There is one aspect of Nokia Camera (soon to be just 'Lumia Camera', of course) which has been catching me out, despite all my smartphone camera experience. I know what I'm doing wrong, I just never remember to correct it when taking photos in the heat of the moment. Most users will know what I'm talking about when I refer to 'burned highlights'. Here's how to avoid them.
I have to apologise if I'm producing too many editorials which classify as 'rants' these days, but it's hard to keep one's strongly felt opinions inside sometimes. In this case, the trend towards ever-thinner smartphones in the wider industry (Windows Phones aren't, thankfully, the worst offenders here), as evidenced by the recent launch of the mass market Apple iPhone 6, at under 7mm thick, and the current record holder, the imminent Gionee Elife 5.1, at 5.1mm thick. Is it me, or is this march to 'thin' both counterproductive and impractical?
One of the most appealing aspects of Android smartphones of the last couple of years is that everything at the top end has been 1080p resolution (or above), meaning that there are a large number of games that really impress with graphical detail. It's partly why my main SIM often lives in a (somewhat hacked) Galaxy S4. With the Lumia 1520, then Icon and 930 all sporting 1080p displays, it's clear that Windows Phone has well and truly arrived in the high-def world, yet there are almost no leisure titles to use the capability.
I noted from yesterday's lengthy Apple announcements (of the iPhone 6 and iPhone 6 Plus) that the cameras in each had been upgraded, to (allegedly) 1/2.6" sensors and, in the Plus's case, OIS as well. Which, in imaging terms, brings the iPhone at last up to near the top of the Nokia photography tree - the Lumia 1520/930 camera is very similar in size and specs (even if the image processing techniques are very different). Have smartphone cameras plateaued? And can anything be done to improve LED flash results?
We've heard a lot about PureView imaging, a new, faster Lumia Camera application, Moment Capture, Dynamic Flash and Rich Capture, buzzwords aplenty over the last few days at IFA 2014. And the mix of all of this in the upcoming ultra-slim Lumia 830 does looks very tempting. But I thought a few words about what will and what won't happen to the existing imaging flagship, the Lumia 1020, might be in order.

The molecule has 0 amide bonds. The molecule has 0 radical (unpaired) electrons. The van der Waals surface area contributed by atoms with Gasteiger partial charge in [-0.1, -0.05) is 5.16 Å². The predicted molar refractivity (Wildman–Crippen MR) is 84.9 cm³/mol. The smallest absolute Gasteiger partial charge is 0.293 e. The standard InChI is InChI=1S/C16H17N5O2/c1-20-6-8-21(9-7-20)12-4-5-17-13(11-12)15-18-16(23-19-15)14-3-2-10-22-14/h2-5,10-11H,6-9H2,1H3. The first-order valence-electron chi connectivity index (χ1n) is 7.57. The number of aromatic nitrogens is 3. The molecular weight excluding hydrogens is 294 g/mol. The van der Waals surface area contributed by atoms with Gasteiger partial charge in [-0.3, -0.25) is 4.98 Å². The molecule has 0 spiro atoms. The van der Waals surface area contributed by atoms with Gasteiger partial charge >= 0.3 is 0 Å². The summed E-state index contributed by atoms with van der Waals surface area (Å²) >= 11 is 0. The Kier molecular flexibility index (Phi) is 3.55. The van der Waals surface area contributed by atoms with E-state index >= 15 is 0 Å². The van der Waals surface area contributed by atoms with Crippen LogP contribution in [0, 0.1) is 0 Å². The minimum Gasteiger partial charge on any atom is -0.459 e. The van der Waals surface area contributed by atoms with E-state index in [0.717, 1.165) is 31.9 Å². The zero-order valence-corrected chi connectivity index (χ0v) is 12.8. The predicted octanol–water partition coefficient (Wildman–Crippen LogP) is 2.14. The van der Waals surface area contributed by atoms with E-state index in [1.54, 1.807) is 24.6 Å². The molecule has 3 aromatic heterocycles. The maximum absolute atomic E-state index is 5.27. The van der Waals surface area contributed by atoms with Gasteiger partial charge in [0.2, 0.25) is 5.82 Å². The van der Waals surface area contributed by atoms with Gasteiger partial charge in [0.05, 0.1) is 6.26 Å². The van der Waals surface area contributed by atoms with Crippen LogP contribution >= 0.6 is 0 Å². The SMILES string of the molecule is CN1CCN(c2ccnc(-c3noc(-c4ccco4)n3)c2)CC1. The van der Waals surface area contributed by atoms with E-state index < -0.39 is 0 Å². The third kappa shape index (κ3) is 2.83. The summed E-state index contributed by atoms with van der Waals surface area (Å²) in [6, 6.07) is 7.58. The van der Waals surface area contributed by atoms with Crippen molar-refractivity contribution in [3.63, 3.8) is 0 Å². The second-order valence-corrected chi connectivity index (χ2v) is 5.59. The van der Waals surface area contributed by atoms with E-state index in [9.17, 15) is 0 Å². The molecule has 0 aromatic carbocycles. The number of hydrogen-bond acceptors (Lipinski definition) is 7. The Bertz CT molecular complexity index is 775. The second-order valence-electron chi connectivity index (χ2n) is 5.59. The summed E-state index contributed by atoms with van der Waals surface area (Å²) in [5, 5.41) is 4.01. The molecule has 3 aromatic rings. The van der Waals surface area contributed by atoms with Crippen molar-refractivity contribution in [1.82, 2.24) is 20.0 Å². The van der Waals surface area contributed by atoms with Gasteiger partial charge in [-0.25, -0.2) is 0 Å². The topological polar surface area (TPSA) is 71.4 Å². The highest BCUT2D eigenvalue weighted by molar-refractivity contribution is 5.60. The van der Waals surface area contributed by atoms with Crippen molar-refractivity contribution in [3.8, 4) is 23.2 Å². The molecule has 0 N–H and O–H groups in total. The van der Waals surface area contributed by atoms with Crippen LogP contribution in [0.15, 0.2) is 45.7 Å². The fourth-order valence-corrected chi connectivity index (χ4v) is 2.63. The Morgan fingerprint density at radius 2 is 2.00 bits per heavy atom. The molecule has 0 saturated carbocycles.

One of the biggest bug-bears on Windows Phone in recent times, for me, has been the performance of Skype, especially in light of the emphasis on the application in hardware launches, e.g. for the Lumia 730/735 here. The issue is that, when returning to Skype on anything but the newer 2014 Windows Phones, even if we only just let the screen timeout and unlock it again, or even if we use the multitasking carousel, we still see completely unnecessary 'resuming....' dots, as shown in the video below.
A little knowledge is a dangerous thing, it seems, and my attempt at simplifying the situation in terms of applications and Windows Phone 8.1 multitasking/optimisation was rightly picked at by a number of developers, who live and breathe this stuff. So I got in touch with one of them, Sarah Fegert, and asked some of the more pertinent FAQ-style questions....
Yes, 8.1 and Cyan are a big leap forwards for this platform, but it has to be said that there's one aspect of Windows Phone that continues to annoy and frustrate just about everyone. The title probably gives the game away - having your user experience ruined by continual loading and resuming messages, interspersed by animated dots.... Happily, things are about to get a lot better, real fast, as I explain below.
It's a fair cop - I've written quite a bit over the years on why Xenon flash is a must in a camera phone, for evening and night time people shots, freezing motion and stopping typical low light blur. But there's more to a great Xenon flash in a phone camera. What about in daylight? Yes, really - 'fill in flash' is a technique used by professional photographers, yet something that's largely out of reach of people using phone cameras. Unless you have a Nokia Lumia 1020 and that all-important Xenon....
As part of a continuing series of features taking a good long look at the state of mobile, and aiming to be as brutally honest as possible, here I use my experience in the mobile industry to tackle the really tough 'what if' questions that have probably been in your brain for the last three or four years, as 'All About' readers. Hopefully my answers will provoke debate in Disqus below, too - why not get involved?